Netflix’s new documentary The Mystery of Marilyn Monroe: The Unheard Tapes, available now, hopes to paint a more complete picture of the late icon, who died at just 36 years of age in 1962. Emma Cooper, the director of the film, became involved with the project after being approached by Anthony Summers with his recently re-released 1985 biography of Monroe, in which he interviewed 650 people.
The Academy’s Margaret Herrick Library department of Special Collections is the source for the tapes used in The Mystery of Marilyn Monroe: The Unheard Tapes. More than 300 original cassette and microcassette recordings were digitized by the Academy’s Digital Management Services from Summers' recordings. The tapes are part of the Lois Banner Collection on Monroe at the Academy's Margaret Herrick Library.
Those tapes of interviews, including the likes of directors John Huston and Billy Wilder, co-star Jane Russell, and many more, proved invaluable in creating the documentary’s narrative. "He played some [of the tapes] to us and we suddenly thought, 'Wow, we’re actually there -- inside the investigation,'" Cooper told Vanity Fair.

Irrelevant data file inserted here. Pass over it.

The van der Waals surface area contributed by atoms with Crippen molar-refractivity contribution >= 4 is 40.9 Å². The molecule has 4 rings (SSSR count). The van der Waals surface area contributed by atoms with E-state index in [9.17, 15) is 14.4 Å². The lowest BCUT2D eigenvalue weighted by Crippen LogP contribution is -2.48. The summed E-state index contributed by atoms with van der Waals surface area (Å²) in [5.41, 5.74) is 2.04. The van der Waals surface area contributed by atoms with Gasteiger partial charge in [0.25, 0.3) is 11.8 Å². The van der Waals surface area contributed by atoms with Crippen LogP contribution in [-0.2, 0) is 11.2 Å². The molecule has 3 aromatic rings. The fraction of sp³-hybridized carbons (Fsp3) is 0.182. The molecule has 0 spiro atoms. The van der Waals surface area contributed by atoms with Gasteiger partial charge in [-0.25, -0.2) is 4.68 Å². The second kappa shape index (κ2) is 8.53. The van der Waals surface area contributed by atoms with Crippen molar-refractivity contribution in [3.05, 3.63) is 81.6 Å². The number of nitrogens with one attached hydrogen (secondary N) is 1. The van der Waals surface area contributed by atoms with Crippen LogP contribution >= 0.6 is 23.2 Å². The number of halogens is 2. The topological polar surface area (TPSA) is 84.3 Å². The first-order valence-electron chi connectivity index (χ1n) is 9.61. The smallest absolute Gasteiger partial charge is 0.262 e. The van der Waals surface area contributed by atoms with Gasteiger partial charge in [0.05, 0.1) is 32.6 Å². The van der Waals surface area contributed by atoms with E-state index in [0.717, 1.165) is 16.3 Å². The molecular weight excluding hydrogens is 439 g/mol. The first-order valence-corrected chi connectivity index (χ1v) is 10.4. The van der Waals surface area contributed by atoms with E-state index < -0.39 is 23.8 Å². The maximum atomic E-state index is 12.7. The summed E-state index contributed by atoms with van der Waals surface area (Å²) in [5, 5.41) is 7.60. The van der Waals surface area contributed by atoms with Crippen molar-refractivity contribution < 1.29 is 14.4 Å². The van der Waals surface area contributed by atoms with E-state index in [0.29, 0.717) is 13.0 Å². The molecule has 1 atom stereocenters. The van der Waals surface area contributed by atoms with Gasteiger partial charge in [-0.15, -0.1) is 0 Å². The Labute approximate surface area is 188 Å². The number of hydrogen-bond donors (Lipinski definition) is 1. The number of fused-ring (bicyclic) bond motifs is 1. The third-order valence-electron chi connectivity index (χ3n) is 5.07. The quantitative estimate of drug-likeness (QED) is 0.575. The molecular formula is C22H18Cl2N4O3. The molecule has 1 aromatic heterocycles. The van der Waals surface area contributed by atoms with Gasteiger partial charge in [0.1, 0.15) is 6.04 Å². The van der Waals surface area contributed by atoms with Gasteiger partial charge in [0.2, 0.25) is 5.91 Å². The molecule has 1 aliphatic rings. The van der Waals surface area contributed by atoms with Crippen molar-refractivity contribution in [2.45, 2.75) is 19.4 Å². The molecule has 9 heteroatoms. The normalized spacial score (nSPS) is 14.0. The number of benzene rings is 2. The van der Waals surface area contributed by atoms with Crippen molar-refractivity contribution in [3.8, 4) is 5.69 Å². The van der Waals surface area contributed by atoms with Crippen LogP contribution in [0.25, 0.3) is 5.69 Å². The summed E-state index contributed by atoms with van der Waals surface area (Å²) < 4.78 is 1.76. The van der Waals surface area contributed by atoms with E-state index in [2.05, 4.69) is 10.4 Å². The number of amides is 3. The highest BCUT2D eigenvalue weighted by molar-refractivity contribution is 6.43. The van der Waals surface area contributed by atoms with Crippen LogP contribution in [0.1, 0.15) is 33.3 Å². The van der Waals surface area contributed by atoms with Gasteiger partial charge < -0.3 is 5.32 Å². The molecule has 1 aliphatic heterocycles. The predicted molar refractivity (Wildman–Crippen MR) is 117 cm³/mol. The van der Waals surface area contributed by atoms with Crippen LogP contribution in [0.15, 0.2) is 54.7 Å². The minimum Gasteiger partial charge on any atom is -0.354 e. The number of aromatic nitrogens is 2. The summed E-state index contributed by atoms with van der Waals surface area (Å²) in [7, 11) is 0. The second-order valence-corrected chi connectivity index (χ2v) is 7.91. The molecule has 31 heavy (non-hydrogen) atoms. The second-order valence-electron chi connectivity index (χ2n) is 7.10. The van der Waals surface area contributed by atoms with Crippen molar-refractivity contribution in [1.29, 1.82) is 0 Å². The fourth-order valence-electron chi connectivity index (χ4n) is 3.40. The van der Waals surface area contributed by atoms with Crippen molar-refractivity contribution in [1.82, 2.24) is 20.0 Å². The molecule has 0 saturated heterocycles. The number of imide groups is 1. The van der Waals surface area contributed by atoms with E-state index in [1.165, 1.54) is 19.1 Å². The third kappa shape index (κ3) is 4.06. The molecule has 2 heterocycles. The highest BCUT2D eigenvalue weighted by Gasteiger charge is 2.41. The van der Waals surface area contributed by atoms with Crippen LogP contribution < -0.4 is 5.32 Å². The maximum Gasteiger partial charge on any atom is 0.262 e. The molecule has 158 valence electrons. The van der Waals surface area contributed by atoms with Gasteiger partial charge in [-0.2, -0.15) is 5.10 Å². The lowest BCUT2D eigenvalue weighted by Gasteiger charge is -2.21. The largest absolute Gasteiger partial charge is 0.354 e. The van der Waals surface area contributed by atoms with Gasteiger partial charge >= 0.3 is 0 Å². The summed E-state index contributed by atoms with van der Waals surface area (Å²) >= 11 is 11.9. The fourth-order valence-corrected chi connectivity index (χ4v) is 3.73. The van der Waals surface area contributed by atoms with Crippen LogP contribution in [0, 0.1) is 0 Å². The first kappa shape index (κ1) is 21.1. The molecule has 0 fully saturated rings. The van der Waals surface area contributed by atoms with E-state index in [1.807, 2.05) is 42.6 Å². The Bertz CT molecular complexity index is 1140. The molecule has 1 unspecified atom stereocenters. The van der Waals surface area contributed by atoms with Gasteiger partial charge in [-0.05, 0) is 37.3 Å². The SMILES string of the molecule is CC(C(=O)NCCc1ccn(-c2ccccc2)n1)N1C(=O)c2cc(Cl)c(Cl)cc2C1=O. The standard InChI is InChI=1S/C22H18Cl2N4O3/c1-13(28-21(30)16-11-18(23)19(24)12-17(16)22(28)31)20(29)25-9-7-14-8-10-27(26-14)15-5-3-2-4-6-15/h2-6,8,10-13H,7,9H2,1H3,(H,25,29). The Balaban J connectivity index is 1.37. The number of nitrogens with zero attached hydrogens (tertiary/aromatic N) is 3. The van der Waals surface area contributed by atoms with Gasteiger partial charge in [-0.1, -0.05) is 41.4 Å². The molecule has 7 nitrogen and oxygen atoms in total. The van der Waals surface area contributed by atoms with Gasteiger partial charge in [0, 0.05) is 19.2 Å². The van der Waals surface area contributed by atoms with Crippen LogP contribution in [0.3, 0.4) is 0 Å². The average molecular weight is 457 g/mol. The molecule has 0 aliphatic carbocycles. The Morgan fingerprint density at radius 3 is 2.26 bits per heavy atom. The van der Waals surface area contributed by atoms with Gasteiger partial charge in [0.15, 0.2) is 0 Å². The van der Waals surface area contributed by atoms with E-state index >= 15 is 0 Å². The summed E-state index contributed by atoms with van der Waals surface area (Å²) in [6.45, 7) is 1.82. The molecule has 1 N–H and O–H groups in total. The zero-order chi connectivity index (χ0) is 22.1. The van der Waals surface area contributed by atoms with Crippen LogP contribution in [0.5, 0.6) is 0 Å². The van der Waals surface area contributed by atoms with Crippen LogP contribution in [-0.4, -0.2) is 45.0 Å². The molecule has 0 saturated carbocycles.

Despite the wealth of resources, Cooper was hesitant to take on Monroe’s story. "I had never seen any of her films. I wasn’t hugely interested in her," Cooper told IndieWire. "I found those stock images of her in the white dress, and I thought, ‘What is there for me to know? What is there for me to say about this?'"
She added, "It was kind of helpful because I had no baggage. And so I felt like I could really connect with the arc of her life. And also being questioning and not just accepting why certain things happened in certain ways."
Those "certain things" include Monroe’s still hotly debated death. The actress was discovered dead in her bed at 3:50 AM with her hand on the telephone. But how did she really arrive at that tragic end? Was it suicide, an accidental overdose, or something more sinister?
Through the tapes, Cooper and Summers re-examine Monroe’s final days and hours, along with her connections to both John and Bobby Kennedy, and how that may have impacted her tragic ending. As Cooper told People, "The final acts of the film are incredibly exciting…that timeline that Tony [Summers] walks us through gets me every time. It's an investigation where everything we thought we knew is not really correct."
The investigation of Monroe's death is gripping, but what is even more intriguing is the life story of the complex star. Cooper herself admits that she went from in essence disinterest to utter fascination, becoming “completely consumed by Marilyn,” as she told People. She added, “She's a huge part of my life now. I adore her."
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